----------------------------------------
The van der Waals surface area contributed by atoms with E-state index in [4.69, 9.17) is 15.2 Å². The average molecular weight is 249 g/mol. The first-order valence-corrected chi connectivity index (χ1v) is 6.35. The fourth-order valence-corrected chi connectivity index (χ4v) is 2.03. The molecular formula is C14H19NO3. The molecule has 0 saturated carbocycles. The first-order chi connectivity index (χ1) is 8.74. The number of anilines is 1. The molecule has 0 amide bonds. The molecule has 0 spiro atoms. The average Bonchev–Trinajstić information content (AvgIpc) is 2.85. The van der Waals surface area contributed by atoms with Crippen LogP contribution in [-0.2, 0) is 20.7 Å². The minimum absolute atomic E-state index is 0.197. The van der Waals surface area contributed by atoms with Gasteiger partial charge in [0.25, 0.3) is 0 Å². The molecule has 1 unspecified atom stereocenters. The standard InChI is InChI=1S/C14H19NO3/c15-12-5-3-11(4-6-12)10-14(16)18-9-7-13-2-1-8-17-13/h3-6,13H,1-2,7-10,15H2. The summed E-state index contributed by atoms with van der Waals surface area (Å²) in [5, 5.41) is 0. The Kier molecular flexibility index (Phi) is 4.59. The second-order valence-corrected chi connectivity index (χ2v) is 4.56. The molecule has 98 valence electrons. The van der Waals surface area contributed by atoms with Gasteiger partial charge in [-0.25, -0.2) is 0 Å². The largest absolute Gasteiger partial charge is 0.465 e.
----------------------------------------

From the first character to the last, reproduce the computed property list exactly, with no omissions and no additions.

The van der Waals surface area contributed by atoms with E-state index in [4.69, 9.17) is 15.2 Å². The average molecular weight is 249 g/mol. The first-order valence-corrected chi connectivity index (χ1v) is 6.35. The fourth-order valence-corrected chi connectivity index (χ4v) is 2.03. The molecular formula is C14H19NO3. The molecule has 0 saturated carbocycles. The first-order chi connectivity index (χ1) is 8.74. The number of anilines is 1. The molecule has 0 amide bonds. The molecule has 0 spiro atoms. The average Bonchev–Trinajstić information content (AvgIpc) is 2.85. The van der Waals surface area contributed by atoms with Crippen LogP contribution in [-0.2, 0) is 20.7 Å². The minimum absolute atomic E-state index is 0.197. The van der Waals surface area contributed by atoms with Gasteiger partial charge in [0.25, 0.3) is 0 Å². The molecule has 1 unspecified atom stereocenters. The standard InChI is InChI=1S/C14H19NO3/c15-12-5-3-11(4-6-12)10-14(16)18-9-7-13-2-1-8-17-13/h3-6,13H,1-2,7-10,15H2. The summed E-state index contributed by atoms with van der Waals surface area (Å²) in [5, 5.41) is 0. The Kier molecular flexibility index (Phi) is 4.59. The second-order valence-corrected chi connectivity index (χ2v) is 4.56. The molecule has 98 valence electrons. The van der Waals surface area contributed by atoms with Gasteiger partial charge in [-0.25, -0.2) is 0 Å². The largest absolute Gasteiger partial charge is 0.465 e.